GYONGYOSHALASZ, Hungary—More than 1,400 Apollo employees, vendors, dealers and dignitaries—including Hungarian Prime Minister Viktor Orban—were on hand April 7 to watch as Apollo Tyres Ltd. inaugurated its first greenfield plant outside of India, a $505 million car and truck tire plant in rural Hungary near Budapest.
Another 16,000 Apollo employees watched the ceremony live-streamed over the Internet.
The plant—Apollo's sixth worldwide—will have the capacity to produce 5.5 million passenger and light truck tires and 675,000 commercial vehicle tires per year once Phase I is complete. It will produce both the Vredestein and Apollo brand of tires for the European market.
"With this inauguration today, we have crossed another milestone in our global growth journey," said Onkar Kanwar, chairman of the company. "This facility will help us further increase our presence and market share in Europe. From being a replacement-market focused company in Europe, we would soon be starting supplies of our tires to all the leading OEs in Europe."
The 1.6-million sq.-ft. plant is situated on a 180-acre plot of land located near Gyongyoshalasz, a community of 2,500 residents surrounded by rolling hills and greenery about 50 miles east of Budapest.
Orban returned to the plant to celebrate the inauguration 24 months after he helped lay the foundation stone of the plant, calling the project one of "national importance." He told the onlookers that the plant not only has made a strong relationship between India and Hungary even stronger, but also he and his fellow Hungarians look at the Apollo team as family.
"They are now part of the great family of Hungary," he said. "As a result of this plant, they bring more employment to our region. This is important for our people."
Kanwar and Orban, along with Kanwar's son, Neeraj Kanwar, vice chairman and managing director of Apollo, broke coconuts together on stage as part of a traditional Indian ceremony.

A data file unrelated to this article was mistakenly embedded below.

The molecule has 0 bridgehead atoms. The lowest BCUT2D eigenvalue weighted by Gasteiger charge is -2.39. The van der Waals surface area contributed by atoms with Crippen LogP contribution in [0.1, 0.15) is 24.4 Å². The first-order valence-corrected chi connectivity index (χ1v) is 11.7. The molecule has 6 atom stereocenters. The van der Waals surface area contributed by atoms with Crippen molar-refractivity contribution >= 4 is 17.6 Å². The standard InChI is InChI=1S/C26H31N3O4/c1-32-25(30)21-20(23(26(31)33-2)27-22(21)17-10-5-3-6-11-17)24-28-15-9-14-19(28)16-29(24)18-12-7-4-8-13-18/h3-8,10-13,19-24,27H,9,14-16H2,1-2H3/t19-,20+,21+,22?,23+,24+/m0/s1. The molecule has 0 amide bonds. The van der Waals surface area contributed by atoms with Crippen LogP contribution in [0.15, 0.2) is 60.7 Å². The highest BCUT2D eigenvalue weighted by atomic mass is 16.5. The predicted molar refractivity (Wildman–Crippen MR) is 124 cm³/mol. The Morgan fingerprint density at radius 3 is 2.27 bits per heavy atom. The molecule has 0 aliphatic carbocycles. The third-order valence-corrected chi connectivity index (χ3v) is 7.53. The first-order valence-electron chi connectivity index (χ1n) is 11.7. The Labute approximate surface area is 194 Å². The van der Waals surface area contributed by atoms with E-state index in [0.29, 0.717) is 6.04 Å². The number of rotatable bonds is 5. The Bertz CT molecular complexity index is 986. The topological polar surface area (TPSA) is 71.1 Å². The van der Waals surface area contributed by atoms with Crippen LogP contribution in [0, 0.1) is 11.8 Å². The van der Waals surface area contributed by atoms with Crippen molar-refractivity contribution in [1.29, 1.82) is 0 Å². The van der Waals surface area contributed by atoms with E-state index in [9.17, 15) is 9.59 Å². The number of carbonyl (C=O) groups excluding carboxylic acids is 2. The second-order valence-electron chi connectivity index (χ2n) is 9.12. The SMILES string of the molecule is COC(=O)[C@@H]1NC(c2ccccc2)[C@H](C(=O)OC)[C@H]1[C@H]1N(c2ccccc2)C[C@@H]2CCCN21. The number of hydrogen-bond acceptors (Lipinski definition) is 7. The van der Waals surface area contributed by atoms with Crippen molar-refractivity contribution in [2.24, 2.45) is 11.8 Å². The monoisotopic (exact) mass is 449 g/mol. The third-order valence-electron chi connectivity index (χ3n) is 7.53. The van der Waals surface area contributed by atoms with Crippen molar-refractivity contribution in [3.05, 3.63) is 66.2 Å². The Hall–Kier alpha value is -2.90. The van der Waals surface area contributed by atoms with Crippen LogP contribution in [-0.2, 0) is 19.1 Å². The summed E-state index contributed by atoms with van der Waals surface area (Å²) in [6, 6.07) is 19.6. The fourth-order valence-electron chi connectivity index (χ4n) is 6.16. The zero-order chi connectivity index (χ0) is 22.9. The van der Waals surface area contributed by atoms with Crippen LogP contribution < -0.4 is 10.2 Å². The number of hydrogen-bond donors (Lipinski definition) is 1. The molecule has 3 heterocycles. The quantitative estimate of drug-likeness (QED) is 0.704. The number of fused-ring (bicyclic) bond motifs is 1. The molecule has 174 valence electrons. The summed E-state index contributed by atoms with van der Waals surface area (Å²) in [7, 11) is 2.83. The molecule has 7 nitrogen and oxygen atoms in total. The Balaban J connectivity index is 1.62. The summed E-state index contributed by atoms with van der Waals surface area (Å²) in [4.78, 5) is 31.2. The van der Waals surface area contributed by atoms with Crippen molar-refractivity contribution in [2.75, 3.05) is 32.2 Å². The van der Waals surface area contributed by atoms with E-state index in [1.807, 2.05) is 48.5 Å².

Others on hand for the inaugurations were Peter Szijarto, Hungary's Foreign Affairs and Trade Minister and Rahul Chhabra, India's ambassador to Hungary.
The Hungarian facility is Apollo's second in Europe. The other is located in Enschede, Netherlands, and operates under the Apollo Vredestein B.V. name. It produces high-end passenger and specialty tires.
The tire maker's largest facility is located near Chennai, India, and is one of four located in the country. Those four have the capacity to produce 1,450 metric tons of tires per day.
Apollo, the world's 17th-largest tire maker, has more than 16,000 employees worldwide, with sales of $1.8 billion in the fiscal year 2015-16. Europe accounts for about one-third of Apollo's global sales.
Now that the Hungarian plant is operational, work continues on another factory under construction on the southeast coast of India.
Neeraj Kanwar, however, has his sights set on the North American market, specifically the U.S. and Canada. He said his goal is for 10 percent of Apollo's revenue to be driven by the North American market within five years.
"First we have to have product," Neeraj Kanwar said. "We have to have 70 percent of the market covered."
To achieve this, Apollo would need to build a plant in the U.S. within the next four or five years, according to Neeraj Kanwar. Apollo, he added has already has looked at possible sites in five or six states.
"The U.S. clearly is my No. 1 priority going forward," Neeraj Kanwar said. "It is important for us to create a strong presence there."